There is also an extensive use of bold type. The letter is overflowing with religious terminology, promises from God, divination of future events and assurances of money to come to the target individuals.
Text contained in letters include the following:
The powerful events I witnessed in the spirit realm (that) reveal that your upcoming future is altogether ASTOUNDING.
Realize one thing: God would never direct me to write you like this if He wasn’t ALREADY TAKING MEASURES TO BLESS YOU!
I tried to make sure that you had this MIRACULOUS ANOINTED OIL in your hands…Steps one through three involve putting the miraculous anointed oil on painful
areas of the body.
Step four involves putting the miraculous anointed oil on a cell
phone and mailbox to facilitate the notification and receipt of money “a LARGE SUM OF MONEY sooner than you think.”
Following the promises is a strong request, almost a directive, to send a donation of $40 to $250 to “see God move with your prayer needs.”
One recent campaign is believed to have netted PUFC “an average of $40,750 a month”.
When needed, PUFC employees were used to package Redwood products.
Employees of PUFC stated that after the third quarter, 2017, employees did not receive checks with paystubs and that at year end they did not receive 2017 W-2 reports for their use in completing their taxes.
The employee stated that when she pressed Mr. Cardiff, he became very angry and referred her to a Redwood supervisor who told her PUFC had not reported any information to the Internal Revenue Service and therefore, the employees did not need to either.
Upon interviewing Jason Cardiff onsite, the Receiver concluded he’d likely been lied to.
The Receiver directed Mr. Cardiff to Section XVI. paragraph E. of the TRO which requires the Receiver to take custody, control, and possession of various valuable articles.
Mr. Cardiff told the Receiver that all of the items listed in the TRO had been liquidated over the past few years.
He first said the items had been liquidated over the last two to three years and then later said over the last four to five years.
He further stated that everything was sold for cash at pawn shops overseas and most items were sold at pawn shops in London.
He also told the Receiver that he had no records reflecting the sale of any of the assets detailed in the TRO.
Liquidate over a million in assets through pawn shops and have no record of any of the sales? Seems legit…
The Receiver then asked Mr. Cardiff about item 25, his wife’s (defendant Eunjung Cardiff) 8.5 carat diamond ring which is insured for $532,000.
In response, Mr. Cardiff explained that the ring was sold in Abu Dhabi and proceeds of the sale were wire transferred to a trust in the Cook Islands.
He stated there are currently no funds in the trust because the funds were wire transferred back to the United States to fund business operations.
In response to further questions from the Receiver, he stated that neither he nor his wife is a trustee of the Cook Islands trust and he does not know how the trust works or who provides instructions to the trust to transfer funds.
Allegedly sell a ring for half a million dollars. Then allegedly transfer the money to an offshore trust you allegedly know nothing about…?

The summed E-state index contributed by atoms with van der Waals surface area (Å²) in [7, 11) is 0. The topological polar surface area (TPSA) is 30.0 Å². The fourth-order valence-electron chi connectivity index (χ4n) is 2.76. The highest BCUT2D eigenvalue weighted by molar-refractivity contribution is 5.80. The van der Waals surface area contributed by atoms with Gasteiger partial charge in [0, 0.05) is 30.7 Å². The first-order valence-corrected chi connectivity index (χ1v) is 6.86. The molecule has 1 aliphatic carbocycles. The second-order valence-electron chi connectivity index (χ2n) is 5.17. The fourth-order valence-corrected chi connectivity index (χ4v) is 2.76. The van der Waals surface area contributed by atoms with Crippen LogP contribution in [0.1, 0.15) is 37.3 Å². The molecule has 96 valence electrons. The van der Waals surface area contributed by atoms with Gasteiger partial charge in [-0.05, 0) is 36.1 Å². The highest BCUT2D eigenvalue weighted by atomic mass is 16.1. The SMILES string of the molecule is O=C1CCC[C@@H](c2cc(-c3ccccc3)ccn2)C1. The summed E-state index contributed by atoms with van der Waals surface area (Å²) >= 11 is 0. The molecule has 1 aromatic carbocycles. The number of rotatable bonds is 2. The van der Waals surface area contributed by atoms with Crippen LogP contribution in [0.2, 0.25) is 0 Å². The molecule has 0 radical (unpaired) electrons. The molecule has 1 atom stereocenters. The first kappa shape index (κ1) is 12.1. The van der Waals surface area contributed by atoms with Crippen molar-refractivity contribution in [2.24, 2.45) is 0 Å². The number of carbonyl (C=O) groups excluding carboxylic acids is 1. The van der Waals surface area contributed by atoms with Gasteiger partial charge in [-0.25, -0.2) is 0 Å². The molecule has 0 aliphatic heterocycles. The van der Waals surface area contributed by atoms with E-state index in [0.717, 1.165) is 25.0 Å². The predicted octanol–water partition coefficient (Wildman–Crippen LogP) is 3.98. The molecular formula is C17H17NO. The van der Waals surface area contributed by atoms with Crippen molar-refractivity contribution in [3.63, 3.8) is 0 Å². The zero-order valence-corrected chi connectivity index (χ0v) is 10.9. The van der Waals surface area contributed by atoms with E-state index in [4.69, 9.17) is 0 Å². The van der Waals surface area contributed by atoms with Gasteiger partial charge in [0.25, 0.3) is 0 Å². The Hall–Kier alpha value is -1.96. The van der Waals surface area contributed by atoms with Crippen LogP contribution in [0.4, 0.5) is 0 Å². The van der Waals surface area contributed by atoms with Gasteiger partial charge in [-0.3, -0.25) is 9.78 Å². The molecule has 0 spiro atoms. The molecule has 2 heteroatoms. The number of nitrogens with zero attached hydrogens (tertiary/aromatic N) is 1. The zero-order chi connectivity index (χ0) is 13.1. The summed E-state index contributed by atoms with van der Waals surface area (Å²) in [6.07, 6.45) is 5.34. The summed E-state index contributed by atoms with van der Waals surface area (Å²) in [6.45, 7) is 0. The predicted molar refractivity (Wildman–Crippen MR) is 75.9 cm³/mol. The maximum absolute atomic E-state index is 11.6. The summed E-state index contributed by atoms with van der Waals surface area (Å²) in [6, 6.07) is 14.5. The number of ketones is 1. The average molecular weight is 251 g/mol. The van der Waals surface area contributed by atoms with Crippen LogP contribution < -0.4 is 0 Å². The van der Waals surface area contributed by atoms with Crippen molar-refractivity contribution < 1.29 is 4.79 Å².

Yep, obviously nothing suss going on here.
The Receiver obtained a current insurance policy for the jewelry from Roger Stone Insurance agency.
The policy period is from February 11, 2018 to February 11, 2019 and the annual premium is $16,868.77.
The coverage still includes the 8.5 carat diamond ring.
The Receiver will investigate this issue further, but has preliminarily concluded that Mr. Cardiff’s explanation about the disposition of these valuable assets that remain insured and the operation of the Cook Islands trust strains credibility and truthfulness.
In addition to telling porky pies, it appears Cardiff also destroyed evidence requested by the FTC.
As revealed via the Receiver’s interview with Danielle Walker;
The Receiver asked Ms. Walker if Mr. Cardiff or anyone else issued instructions to destroy computer files after receiving the FTC’s Civil Investigative Demand (CID).
The CID instructed Redwood to search all computer files for these key words and to produce any responsive documents to the FTC.
Ms. Walker told the Receiver that Mr. Cardiff instructed Redwood’s employees to search their documents for these key words and to delete any documents with any of the key words.
According to Ms. Walker, Mr. Cardiff said “that if the FTC got a hold of anything with key words, especially those that discussed 88%, we would all be in a lot of trouble and we would lose everything.”
How very “Master Prophet” of him.
As to Redwood’s business operations, the Receiver concluded the company
cannot be continued profitably.
Financial information below fully describes the hopelessly insolvent financial condition and operation of the Receivership Entities.
In addition to negative cash balances of about $114,000, there are approximately $5.0 million in current liabilities.
The audited financial statements for 2015 and 2016 from Redwood’s independent auditor show accumulated losses of about $9.9 million as of December 31, 2016.
Redwood’s financial records, which appear to be incomplete and not fully current, show additional net losses from January 1, 2017 through October 12, 2018 of approximately $1.99 million, indicating accumulated losses could now total about $11.9 million.
Still enough for Jason Cardiff to buy a half mill ring for wifey but.
I’ve added the FTC’s Redwood lawsuit to our list of tracked cases, so stay tuned for updates as we receive them.